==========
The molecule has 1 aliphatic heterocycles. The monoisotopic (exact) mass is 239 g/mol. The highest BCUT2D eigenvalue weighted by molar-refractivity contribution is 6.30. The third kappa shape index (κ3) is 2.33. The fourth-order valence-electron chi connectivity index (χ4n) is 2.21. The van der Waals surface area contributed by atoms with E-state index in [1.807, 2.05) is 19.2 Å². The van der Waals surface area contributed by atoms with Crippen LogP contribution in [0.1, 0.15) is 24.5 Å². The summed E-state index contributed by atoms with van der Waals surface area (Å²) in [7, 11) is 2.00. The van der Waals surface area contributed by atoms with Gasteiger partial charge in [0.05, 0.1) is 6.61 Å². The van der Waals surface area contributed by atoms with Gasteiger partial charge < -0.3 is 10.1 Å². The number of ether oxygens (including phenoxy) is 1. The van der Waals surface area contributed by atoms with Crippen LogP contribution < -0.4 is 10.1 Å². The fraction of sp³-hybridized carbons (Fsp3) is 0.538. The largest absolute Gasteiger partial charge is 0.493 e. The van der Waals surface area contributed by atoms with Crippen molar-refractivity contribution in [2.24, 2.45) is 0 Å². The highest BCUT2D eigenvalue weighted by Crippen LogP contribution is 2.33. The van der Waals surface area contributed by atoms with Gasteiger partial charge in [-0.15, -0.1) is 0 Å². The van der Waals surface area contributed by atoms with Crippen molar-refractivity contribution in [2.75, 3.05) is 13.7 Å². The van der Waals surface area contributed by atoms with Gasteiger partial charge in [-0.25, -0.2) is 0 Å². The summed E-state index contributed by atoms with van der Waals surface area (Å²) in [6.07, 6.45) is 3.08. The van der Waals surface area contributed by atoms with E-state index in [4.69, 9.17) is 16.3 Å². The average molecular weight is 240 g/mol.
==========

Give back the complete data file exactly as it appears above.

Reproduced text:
The molecule has 1 aliphatic heterocycles. The monoisotopic (exact) mass is 239 g/mol. The highest BCUT2D eigenvalue weighted by molar-refractivity contribution is 6.30. The third kappa shape index (κ3) is 2.33. The fourth-order valence-electron chi connectivity index (χ4n) is 2.21. The van der Waals surface area contributed by atoms with E-state index in [1.807, 2.05) is 19.2 Å². The van der Waals surface area contributed by atoms with Crippen LogP contribution in [0.1, 0.15) is 24.5 Å². The summed E-state index contributed by atoms with van der Waals surface area (Å²) in [7, 11) is 2.00. The van der Waals surface area contributed by atoms with Gasteiger partial charge in [0.05, 0.1) is 6.61 Å². The van der Waals surface area contributed by atoms with Gasteiger partial charge < -0.3 is 10.1 Å². The number of ether oxygens (including phenoxy) is 1. The van der Waals surface area contributed by atoms with Crippen LogP contribution < -0.4 is 10.1 Å². The fraction of sp³-hybridized carbons (Fsp3) is 0.538. The largest absolute Gasteiger partial charge is 0.493 e. The van der Waals surface area contributed by atoms with Crippen molar-refractivity contribution in [2.24, 2.45) is 0 Å². The highest BCUT2D eigenvalue weighted by Crippen LogP contribution is 2.33. The van der Waals surface area contributed by atoms with Gasteiger partial charge in [-0.15, -0.1) is 0 Å². The van der Waals surface area contributed by atoms with Crippen molar-refractivity contribution in [2.75, 3.05) is 13.7 Å². The van der Waals surface area contributed by atoms with Gasteiger partial charge in [-0.25, -0.2) is 0 Å². The summed E-state index contributed by atoms with van der Waals surface area (Å²) in [6.07, 6.45) is 3.08. The van der Waals surface area contributed by atoms with E-state index in [4.69, 9.17) is 16.3 Å². The average molecular weight is 240 g/mol.